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Hunt for ‘perfect match’ that could save little boy’s life

Published: (Updated: ) in Australian News by .

Four-year-old Darcy Keeley has had more surgeries, procedures and treatments than most of us have had as adults.

Four-year-old Darcy Keeley has had more surgeries, procedures and treatments than most of us have had as adults.

After months of illness and infections, on June 11, doctors gave Darcy's parents the shocking and heartbreaking diagnosis that they're little boy has Acute Myeloid Leukaemia.

I met Darcy's mother Casey as she was able to take a moment away from her son at Perth Children's Hospital, where they have been in isolation for the past six weeks.

Ms Keeley described the moment they were delivered the news.

"No one ever wants to be taken into that little room with senior doctors and told their child has cancer," she said.

"He's a trooper and children are so resilient."

Darcy has just finished his first round of chemotherapy and his second is in a few weeks, as he celebrates his fifth birthday.

A birthday wish would be a bone marrow match, which his mother says will save his life.

I signed up to the Australian Bone Marrow Donor Registry when I donated blood for the first time eight years ago. I still haven't matched with someone in need.

The CEO of the registry, Lisa Smith, says finding the right match is tough. It has to be the perfect DNA synergy to avoid rejection, which can trigger further health complications for those with blood cancers.

Seventy percent of those needing a bone marrow transplant don't even match with their loved ones, highlighting the importance of more donors nationwide.

"At the moment we have 170,000 Australians registered as donors, but we need more men aged between 18 and 30, also people of diverse backgrounds," says Ms Smith.

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The majority who have joined are women over 45 years of age and Ms Smith says it'll help to have a younger demographic, particularly men.

"We want men to have a think about signing up and we want women to tell the men they know to sign up. Also, we need different nationalities. We have to reflect the Australian population, so more diversity gives us options to help more people across the country."

But the CEO admits there is a bit of a stigma or fear about the process of extracting bone marrow, once a match is found.

"It's not the case of going under and extracting it from the hip bone anymore."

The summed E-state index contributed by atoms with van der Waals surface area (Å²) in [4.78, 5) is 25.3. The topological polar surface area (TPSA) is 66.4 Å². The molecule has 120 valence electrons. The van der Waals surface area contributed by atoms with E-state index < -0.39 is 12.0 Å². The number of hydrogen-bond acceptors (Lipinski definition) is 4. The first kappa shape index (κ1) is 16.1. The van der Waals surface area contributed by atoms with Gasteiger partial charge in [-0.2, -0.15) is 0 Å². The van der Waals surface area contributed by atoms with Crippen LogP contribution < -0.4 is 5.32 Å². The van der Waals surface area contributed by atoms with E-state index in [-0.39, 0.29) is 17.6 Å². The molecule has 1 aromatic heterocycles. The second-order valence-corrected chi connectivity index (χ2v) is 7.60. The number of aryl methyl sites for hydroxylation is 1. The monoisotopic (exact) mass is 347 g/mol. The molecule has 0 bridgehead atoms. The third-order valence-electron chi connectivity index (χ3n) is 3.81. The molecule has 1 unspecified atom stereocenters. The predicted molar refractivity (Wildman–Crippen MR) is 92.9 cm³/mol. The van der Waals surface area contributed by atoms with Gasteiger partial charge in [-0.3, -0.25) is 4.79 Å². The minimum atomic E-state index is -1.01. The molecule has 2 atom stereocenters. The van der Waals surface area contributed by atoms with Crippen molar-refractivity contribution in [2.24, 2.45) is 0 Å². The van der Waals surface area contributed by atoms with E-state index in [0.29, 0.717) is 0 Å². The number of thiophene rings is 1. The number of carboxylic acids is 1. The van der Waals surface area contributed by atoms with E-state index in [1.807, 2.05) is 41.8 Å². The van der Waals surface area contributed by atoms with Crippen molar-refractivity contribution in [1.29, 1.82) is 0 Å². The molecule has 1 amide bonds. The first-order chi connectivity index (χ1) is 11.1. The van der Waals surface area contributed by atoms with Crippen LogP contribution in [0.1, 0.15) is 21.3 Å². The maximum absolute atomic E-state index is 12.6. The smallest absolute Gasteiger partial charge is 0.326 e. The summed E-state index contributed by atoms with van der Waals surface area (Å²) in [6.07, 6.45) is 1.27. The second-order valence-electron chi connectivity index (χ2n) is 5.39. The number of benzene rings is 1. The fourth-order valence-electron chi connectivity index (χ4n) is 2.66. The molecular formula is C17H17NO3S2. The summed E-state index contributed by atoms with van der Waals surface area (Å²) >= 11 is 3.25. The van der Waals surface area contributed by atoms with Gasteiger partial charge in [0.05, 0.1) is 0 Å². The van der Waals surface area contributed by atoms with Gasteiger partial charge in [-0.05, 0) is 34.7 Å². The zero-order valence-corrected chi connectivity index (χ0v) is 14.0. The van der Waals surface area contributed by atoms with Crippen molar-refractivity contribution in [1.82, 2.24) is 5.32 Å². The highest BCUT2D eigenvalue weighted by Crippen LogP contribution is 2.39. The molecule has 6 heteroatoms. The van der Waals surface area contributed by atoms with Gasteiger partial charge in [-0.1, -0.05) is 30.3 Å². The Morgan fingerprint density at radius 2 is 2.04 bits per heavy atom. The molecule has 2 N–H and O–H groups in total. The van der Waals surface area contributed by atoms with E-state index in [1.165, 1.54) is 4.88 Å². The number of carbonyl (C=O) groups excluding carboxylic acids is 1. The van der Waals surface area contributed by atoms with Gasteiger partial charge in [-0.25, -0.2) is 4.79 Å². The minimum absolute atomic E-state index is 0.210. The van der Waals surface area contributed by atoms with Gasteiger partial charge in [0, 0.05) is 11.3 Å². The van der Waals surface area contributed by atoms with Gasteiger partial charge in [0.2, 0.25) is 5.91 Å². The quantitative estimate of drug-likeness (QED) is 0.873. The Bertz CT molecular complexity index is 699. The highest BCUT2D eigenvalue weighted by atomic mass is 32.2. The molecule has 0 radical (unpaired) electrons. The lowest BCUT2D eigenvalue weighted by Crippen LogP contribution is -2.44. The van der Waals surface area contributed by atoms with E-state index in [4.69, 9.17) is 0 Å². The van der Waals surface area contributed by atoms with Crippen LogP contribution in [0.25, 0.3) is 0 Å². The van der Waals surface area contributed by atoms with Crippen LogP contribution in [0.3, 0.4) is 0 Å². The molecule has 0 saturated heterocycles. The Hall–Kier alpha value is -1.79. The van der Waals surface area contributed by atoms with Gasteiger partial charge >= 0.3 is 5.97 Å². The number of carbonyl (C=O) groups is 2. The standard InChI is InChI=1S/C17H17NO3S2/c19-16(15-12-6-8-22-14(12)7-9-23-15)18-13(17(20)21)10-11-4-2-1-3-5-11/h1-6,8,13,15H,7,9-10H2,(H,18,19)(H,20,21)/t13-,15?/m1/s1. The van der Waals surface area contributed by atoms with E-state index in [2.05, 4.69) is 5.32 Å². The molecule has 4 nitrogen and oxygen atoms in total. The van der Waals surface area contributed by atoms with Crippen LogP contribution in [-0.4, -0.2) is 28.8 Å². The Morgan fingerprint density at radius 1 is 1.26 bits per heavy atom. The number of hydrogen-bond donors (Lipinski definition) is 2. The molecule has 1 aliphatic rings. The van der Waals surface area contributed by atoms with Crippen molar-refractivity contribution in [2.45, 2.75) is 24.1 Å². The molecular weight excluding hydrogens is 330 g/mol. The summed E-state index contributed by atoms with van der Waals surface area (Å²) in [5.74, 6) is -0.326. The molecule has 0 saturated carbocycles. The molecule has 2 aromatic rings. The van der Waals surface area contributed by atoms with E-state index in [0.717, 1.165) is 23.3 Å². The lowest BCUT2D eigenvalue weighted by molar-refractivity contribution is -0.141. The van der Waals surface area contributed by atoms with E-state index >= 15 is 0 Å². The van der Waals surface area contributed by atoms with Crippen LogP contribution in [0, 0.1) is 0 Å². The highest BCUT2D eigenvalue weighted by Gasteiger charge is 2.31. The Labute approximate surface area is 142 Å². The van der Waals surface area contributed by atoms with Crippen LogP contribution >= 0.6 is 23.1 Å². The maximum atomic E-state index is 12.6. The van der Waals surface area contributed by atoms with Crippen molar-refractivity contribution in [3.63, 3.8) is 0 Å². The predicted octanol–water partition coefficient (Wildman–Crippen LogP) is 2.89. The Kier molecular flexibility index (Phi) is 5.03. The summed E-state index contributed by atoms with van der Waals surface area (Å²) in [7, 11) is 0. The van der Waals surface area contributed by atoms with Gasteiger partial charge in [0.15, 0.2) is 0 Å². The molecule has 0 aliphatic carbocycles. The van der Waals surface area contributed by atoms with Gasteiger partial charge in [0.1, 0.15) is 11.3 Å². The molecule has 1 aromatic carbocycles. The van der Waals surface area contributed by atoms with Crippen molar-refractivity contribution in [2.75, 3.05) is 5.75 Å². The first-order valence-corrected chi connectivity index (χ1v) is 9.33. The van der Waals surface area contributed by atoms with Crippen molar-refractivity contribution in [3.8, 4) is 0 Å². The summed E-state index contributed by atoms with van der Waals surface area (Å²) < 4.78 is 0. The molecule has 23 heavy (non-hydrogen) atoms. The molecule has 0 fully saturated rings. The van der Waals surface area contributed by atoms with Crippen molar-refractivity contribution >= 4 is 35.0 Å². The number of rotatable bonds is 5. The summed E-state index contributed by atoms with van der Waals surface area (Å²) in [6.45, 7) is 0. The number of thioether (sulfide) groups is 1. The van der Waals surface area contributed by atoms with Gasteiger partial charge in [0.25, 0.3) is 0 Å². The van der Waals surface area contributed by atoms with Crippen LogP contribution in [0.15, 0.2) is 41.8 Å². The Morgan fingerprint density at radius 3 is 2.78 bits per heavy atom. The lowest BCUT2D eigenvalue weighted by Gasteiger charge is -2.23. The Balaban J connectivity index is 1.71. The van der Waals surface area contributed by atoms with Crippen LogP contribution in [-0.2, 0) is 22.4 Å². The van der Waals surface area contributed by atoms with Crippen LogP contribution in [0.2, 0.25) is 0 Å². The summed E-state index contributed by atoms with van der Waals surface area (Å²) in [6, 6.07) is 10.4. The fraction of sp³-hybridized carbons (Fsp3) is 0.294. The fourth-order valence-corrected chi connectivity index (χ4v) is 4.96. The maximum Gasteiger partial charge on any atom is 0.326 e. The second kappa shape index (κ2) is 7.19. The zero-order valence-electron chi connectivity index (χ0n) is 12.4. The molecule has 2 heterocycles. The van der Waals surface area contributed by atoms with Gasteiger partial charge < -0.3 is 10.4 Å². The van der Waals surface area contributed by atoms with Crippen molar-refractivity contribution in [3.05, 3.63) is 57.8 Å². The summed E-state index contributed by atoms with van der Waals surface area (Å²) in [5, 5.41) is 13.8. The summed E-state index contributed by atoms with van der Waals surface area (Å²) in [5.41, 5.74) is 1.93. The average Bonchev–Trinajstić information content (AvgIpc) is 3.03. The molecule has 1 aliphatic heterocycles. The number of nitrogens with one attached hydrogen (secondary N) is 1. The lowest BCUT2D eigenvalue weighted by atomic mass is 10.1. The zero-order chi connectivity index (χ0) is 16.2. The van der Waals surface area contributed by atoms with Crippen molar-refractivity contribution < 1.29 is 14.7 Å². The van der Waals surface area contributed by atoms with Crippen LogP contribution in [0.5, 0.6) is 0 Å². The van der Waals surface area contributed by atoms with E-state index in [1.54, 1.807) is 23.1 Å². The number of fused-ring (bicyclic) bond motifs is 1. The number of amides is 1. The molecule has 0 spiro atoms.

She explains that donors are given a four-day kit of injections, which are self-administered. It assists in stimulating bone marrow to then spill into the blood stream. The extraction is through the blood. It takes about half a day, where blood is taken from one arm, the cells are filtered, then the blood goes back through the other arm.

The process of joining the registry is simple and can be done online (https://strengthtogive.org.au/).

Darcy's mother has become something of an unofficial ambassador for the ABMDR, researching and gaining knowledge about the registry and the process.

"It can be as simple as a swab pack that is sent to you. You swab your cheek and you send it back."

The Australian Bone Marrow Donor Registry doesn't have the same restrictions as becoming a blood donor.

Those who have lived in the UK, travelled overseas or who have tattoos can become donors.

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"The more people on the database, the more chance we have of finding a match, not only for Darcy, but for people all over the world," says Ms Keeley.

One blood stem cell match can treat a patient for the rest of their lives, and the Keeleys are hoping for that miracle result for their little superhero.

You can read more about the ADMDR here https://strengthtogive.org.au and Darcy's search for a donor on the 'Do it for Darcy' facebook group. https://www.facebook.com/groups/2851831441595717/?ref=share

Source: 9News https://www.9news.com.au/national/bone-marrow-donor-could-save-leukemia-sufferer-darcy-keeley-4/d0ff1769-d04f-4f51-b257-01c6b3535053

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